A high-level panel and interactive debate on “The environment and human rights: the right to a safe, healthy and sustainable environment”, as well as a full day of debates on this topic, forms the centrepiece of the Autumn Session of the Parliamentary Assembly of the Council of Europe (PACE), taking place in Strasbourg from 27 to 30 September 2021 in a hybrid format.
No fewer than seven reports to be debated will cover the Council of Europe’s action to anchor a “right to a healthy environment”, and how tackling climate change will require more participatory democracy, changes in criminal and civil liability, and a greater reliance on the rule of law. Other reports will look at combating inequalities in the right to a safe, healthy and clean environment, climate and migration, and how research policies can promote environmental protection.
VIPs due to address the Assembly during session week include European Health and Food Safety Commissioner Stella Kyriakides and North Macedonia’s Deputy Prime Minister for European Affairs Nikola Dimitrov. Hungarian Foreign Minister Péter Szijjarto will present the Communication from the Committee of Ministers, which he currently chairs, while Council of Europe Secretary General Marija Pejčinović Burić will hold her usual Q&A session with members.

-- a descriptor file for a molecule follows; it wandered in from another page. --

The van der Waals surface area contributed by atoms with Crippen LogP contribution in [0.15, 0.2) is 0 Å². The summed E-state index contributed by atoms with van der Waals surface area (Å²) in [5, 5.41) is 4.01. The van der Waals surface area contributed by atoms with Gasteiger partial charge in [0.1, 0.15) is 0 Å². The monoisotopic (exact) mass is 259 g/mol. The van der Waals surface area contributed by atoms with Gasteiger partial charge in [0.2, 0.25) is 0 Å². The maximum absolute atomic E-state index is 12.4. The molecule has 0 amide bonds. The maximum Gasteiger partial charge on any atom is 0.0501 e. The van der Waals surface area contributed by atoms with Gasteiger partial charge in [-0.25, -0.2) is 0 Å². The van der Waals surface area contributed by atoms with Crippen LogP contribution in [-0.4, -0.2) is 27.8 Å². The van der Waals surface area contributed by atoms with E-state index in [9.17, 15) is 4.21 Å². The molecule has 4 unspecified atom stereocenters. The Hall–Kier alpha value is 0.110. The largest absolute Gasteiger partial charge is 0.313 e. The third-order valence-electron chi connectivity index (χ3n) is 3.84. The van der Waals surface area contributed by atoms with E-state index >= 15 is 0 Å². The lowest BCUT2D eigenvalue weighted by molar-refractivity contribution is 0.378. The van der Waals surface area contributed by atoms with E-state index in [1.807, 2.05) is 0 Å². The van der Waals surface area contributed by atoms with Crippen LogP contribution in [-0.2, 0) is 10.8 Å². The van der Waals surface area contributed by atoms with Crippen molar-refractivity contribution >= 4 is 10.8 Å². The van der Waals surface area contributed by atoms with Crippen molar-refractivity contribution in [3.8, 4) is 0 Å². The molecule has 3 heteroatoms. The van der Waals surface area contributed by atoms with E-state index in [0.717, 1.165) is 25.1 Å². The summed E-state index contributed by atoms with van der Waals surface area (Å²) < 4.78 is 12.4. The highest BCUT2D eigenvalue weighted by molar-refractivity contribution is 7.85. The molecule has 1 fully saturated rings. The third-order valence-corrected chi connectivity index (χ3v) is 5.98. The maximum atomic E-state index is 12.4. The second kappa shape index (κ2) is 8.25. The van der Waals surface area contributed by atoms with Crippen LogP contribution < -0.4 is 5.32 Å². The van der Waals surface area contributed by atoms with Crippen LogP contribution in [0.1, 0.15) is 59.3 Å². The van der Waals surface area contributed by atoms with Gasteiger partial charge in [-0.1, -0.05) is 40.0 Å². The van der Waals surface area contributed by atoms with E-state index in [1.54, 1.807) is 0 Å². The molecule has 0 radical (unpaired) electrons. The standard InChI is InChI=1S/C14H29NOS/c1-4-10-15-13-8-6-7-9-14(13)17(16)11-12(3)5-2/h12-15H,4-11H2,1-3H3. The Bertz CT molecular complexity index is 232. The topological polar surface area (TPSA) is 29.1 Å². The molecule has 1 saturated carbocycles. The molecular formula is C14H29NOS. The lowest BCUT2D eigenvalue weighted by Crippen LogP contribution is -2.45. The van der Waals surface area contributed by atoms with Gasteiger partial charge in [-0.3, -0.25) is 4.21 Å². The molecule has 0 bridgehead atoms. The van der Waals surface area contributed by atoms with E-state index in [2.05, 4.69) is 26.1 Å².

On Monday 27th the Assembly will award the 2021 Václav Havel Human Rights Prize to one of three shortlisted candidates. The 60,000-euro Prize, now in its ninth year, honours individuals or NGOs from civil society who carry out outstanding work to uphold human rights in Europe or beyond.
Other highlights include debates on the humanitarian consequences of the conflict between Armenia and Azerbaijan, restoring social trust by strengthening social rights, and strengthening the fight against so-called “honour” crimes. The Assembly will also debate gender representation in its own ranks, as well as guidelines on the scope of the parliamentary immunities enjoyed by its members.
Urgent debates have been requested on the situation in Afghanistan; increased migration pressure on the borders of Latvia, Lithuania and Poland with Belarus; and a new draft protocol to the Council of Europe’s Cybercrime Convention on enhanced co-operation and the disclosure of electronic evidence. Current affairs debates have been requested on “The Western Balkans between democratic challenges and European aspirations: what role for the Council of Europe?”, “Political persecution of indigenous peoples in Crimea by Russia” and “”The European Court of Human Rights judgment in Carter v. Russia and the actions taken to murder individuals on European soil”.
On the fringe of the session, there will be a special event on Thursday 30th as the Council of Europe welcomes “Little Amal”, a 3.5m-tall puppet of a nine-year-old girl who is walking 8000 km to raise awareness of the situation of child refugees. VIPs, parliamentarians and local schoolchildren will interact and exchange gifts with her.